Homeless Veterans – Know More About It


Homeless Veterans: Veteran homelessness has been a scourge in the United States that goes as far back as the 19th century. There are various reasons for veteran homelessness, including poverty, employment loss, and drug and alcohol addiction, mental illness, and health conditions. Veterans are individuals who have gone far and beyond to serve their country in various wars, such as the Vietnam War, the war in Iraq and Afghanistan, the cold war, etc.

Homeless Veterans - Know More About It

Veteran homelessness accounts for about 6% of the homeless population in America. 5% of the veteran population is female, and the estimated population of reported black and Hispanic homeless veterans is about 50%, even though they account for less than 30% of the population. Most veterans have PTSD, mental illness, and drug and alcohol abuse. More are at a higher risk of homelessness due to poverty, poor living conditions, and lack of social and psychological support.

Background to the veteran homelessness issue.

Veteran homelessness is not a new phenomenon, more so in the United States. This issue can be traced back to the Vietnam War. A high number of homeless people were reported, with a majority being male.

The leading cause of veteran homelessness post the Vietnam War was the financial hardship and deteriorating economy that was dominant during that time.

Current status of veteran homelessness.

The number of homeless veterans has been steadily declining, with a reported 2-5% decrease since 2018. The commitment of the federal and local governments, coupled with the volunteer work from non-governmental organizations, has been instrumental in this decline.

States such as Delaware, Connecticut, and Virginia have successfully addressed the issue, while the state with the highest number, Los Angeles, has reduced the number by up to 20%.

There has been an improvement in the state of veteran homelessness in the United States, but the recent covid pandemic may have slowed down this decline. There has been a slight increase in some states since 2019, but the government still prioritizes this as a matter that must be addressed.

Cause of veteran homelessness.


Once veterans are discharged from their military service for whatever reason, most of them lack transferable skills that can be absorbed in the civilian job market. Lack of employment means they cannot cater to basic needs such as food and shelter, giving rise to homelessness.

Mental illness.

War can take a toll on anyone, especially the military men and women at the frontlines keeping us safe. The psychological trauma from the horrible and gory war experience follows them even after being re-introduced to society. This may present in the form of PTSD and chronic anxiety that prevents them from assimilating into the culture.

Lack of support.

The divorce rates among veterans are among the highest, and many prefer to be single. Once discharged, they lack support in assimilating into society, which leads to the number of them living on the streets.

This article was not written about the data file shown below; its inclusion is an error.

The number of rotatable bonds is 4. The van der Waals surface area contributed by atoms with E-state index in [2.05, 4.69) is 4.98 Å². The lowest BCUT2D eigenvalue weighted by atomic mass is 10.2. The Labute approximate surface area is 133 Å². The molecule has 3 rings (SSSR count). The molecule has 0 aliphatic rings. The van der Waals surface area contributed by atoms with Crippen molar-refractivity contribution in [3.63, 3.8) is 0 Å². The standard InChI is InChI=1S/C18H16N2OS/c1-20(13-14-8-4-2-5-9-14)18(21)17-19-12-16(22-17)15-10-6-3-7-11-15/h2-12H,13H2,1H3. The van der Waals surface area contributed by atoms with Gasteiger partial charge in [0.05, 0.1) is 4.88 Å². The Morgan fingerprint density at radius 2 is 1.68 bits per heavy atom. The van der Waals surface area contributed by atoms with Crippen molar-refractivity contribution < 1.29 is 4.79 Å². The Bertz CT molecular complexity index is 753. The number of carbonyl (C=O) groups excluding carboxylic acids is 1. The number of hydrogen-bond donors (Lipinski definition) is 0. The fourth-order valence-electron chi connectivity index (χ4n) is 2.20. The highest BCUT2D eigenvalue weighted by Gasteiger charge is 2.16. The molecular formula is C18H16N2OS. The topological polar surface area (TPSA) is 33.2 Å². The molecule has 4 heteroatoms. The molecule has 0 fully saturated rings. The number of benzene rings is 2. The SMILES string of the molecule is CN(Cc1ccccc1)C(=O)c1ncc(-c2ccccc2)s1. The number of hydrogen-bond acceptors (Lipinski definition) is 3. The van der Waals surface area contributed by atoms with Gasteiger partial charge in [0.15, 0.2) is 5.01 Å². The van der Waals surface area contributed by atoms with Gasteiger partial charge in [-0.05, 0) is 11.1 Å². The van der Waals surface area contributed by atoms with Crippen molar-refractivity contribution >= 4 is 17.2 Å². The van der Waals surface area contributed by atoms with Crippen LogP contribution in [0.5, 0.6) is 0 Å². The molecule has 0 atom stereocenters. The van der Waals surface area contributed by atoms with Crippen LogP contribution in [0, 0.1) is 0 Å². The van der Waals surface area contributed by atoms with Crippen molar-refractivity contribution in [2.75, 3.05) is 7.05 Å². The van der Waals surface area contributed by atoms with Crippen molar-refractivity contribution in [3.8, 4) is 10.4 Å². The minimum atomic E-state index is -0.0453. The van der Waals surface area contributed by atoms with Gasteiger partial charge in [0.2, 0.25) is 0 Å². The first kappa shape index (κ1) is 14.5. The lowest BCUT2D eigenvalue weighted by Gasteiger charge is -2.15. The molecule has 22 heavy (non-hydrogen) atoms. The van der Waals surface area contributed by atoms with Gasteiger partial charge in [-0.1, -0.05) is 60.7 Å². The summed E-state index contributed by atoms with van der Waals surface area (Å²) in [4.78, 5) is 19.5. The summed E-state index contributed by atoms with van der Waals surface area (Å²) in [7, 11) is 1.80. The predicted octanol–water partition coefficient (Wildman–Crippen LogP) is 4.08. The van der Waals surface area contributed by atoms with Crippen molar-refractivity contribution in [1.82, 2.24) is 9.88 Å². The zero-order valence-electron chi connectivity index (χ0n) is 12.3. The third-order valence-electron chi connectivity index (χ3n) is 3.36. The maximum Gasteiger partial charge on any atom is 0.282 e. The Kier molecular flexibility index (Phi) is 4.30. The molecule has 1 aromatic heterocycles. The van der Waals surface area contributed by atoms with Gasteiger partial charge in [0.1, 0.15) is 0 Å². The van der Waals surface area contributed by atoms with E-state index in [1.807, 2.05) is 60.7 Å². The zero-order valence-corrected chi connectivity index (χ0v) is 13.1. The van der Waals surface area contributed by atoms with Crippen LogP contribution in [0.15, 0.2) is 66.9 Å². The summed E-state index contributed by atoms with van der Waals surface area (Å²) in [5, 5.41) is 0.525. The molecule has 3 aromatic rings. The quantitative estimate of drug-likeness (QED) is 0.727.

Drug and alcohol abuse.

To deal with the after-effects of military service, some veterans may turn to substance abuse to numb themselves and deal with the trauma, fear, and isolation they experience. The reliance on drugs further deteriorates their mental health and wellbeing, and some choose to be homeless.

Expensive housing.

The cost of housing is generally high and unaffordable for a big portion of the population, including those employed. Veterans are highly disadvantaged as most are unemployed and lack the financial muscle to afford a home.

It is important to note that while the above factors have been linked to being significant causes of veteran homelessness, there have been concerns that these issues are present before people enlist in the military and are not a result of their service. Some individuals pursue military careers due to unemployment, isolation, and mental illness.


Veteran homelessness is an unfortunate issue the United States is trying to address. There has been a significant decrease in the number of homeless veterans in the past years, but the covid pandemic stalled the progress that was being made. There are concerns that the help afforded to veterans does not address the main issue: unemployment, which is a significant contributor. Creating custom solutions that include imparting skills that would make it easier for these individuals to gain unemployment after discharge would be a start.

Frequently asked questions.

Which country does not suffer from homelessness?

Finland has been working to eradicate homelessness since 1980. The country targets the issue by offering national housing as a critical benefit to its citizens.

Are female veterans exposed to the same risk exposures as men?

Female veterans also suffer from unemployment and mental illness after service. They are also exposed to sexual assault, which adds to the psychological trauma.

How can I get help as a veteran?

The veteran’s justice center offers help and support to veterans. You can reach them online, via phone, or access any clinic, which will provide you with more information on how you can receive the assistance you need.

Homeless Veterans – Know More About It

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